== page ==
Attended a fund-raiser last night here in Toronto and the main topic of conversation around the table was of course the bad news etc out of New York this week. Lehman filing for bankruptcy protection, AIG getting bailed out by the U.S. government, Merrill Lynch getting sold to Bank of America.
Someone asked me what I thought was going on, and my short answer was: “I don’t know.”
Is this the end of the investment banking model? Is this a vote of nonconfidence in the global financial system? Possibly.
But against that one has to weigh the reality that Wall Street–and Bay Street and the City, along with the media who cover them–tend to believe that the economic world begins and ends at their borders. What effect the collapse of Lehman and sale of Merrill, big though they are, will have on the real economy remains to be seen.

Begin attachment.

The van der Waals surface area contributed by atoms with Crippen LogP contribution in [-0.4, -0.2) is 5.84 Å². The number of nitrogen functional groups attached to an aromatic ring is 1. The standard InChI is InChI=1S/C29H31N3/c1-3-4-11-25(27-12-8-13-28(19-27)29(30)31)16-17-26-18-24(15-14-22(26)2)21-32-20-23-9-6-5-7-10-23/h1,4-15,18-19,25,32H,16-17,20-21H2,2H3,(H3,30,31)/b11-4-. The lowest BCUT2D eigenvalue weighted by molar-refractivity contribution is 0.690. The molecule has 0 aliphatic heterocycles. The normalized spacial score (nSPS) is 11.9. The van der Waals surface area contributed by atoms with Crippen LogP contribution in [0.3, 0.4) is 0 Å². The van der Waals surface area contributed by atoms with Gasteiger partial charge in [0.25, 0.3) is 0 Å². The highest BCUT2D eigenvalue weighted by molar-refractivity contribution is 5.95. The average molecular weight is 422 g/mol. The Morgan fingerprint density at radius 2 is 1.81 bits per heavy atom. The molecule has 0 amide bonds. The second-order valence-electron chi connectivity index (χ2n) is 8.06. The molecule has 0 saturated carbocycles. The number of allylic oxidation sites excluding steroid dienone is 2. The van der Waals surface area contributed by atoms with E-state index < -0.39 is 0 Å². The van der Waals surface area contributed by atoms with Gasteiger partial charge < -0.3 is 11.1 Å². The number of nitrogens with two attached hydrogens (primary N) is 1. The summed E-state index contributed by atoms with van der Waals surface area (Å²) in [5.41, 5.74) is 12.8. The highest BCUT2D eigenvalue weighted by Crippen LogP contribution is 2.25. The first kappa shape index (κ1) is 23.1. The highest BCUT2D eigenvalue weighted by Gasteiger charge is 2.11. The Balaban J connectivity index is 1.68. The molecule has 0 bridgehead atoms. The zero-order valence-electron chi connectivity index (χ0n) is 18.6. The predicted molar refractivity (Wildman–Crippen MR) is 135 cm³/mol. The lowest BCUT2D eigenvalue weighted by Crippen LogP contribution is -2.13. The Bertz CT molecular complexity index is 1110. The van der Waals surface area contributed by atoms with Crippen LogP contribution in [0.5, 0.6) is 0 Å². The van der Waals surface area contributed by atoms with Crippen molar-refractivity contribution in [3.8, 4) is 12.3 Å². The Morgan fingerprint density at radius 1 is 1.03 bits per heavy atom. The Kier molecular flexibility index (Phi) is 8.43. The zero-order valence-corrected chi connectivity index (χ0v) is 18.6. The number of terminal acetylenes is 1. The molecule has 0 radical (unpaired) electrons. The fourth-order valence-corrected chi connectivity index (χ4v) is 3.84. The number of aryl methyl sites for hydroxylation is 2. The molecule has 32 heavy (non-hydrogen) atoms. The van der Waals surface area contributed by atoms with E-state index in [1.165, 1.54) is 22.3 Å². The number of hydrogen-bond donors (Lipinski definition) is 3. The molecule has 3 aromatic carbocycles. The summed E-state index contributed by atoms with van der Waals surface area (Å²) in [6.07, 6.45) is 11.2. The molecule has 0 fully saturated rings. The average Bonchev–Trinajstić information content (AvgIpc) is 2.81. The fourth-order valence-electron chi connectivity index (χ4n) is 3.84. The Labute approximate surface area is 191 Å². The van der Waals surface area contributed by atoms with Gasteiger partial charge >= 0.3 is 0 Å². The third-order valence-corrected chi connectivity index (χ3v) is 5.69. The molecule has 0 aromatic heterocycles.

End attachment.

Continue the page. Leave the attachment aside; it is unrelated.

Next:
Two interesting observations did emerge last night around the table. One is that hard times in the financial services capitals will have a ripple effect on real estate–rich people (brokers, bankers, traders) thrown out of work in New York will push prices down there and across the U.S. Same in England and Canada, one supposes–aggravating an already crumbling housing market in the States and overseas, maybe here too.
Another observation: the purchase of parts of Lehman by Barclays and the sale of Merrill to Bank of America repeats, in some ways, the kind of consolidation that occurred here in Canada more than a decade ago. Now, as banks bought out brokerage firms here, it led to much grumbling among die-hard Bay Street cowboys about working for a (boring, bureaucratic) bank.
One wonders how the honchoes at Lehman and Merrill are going to like it….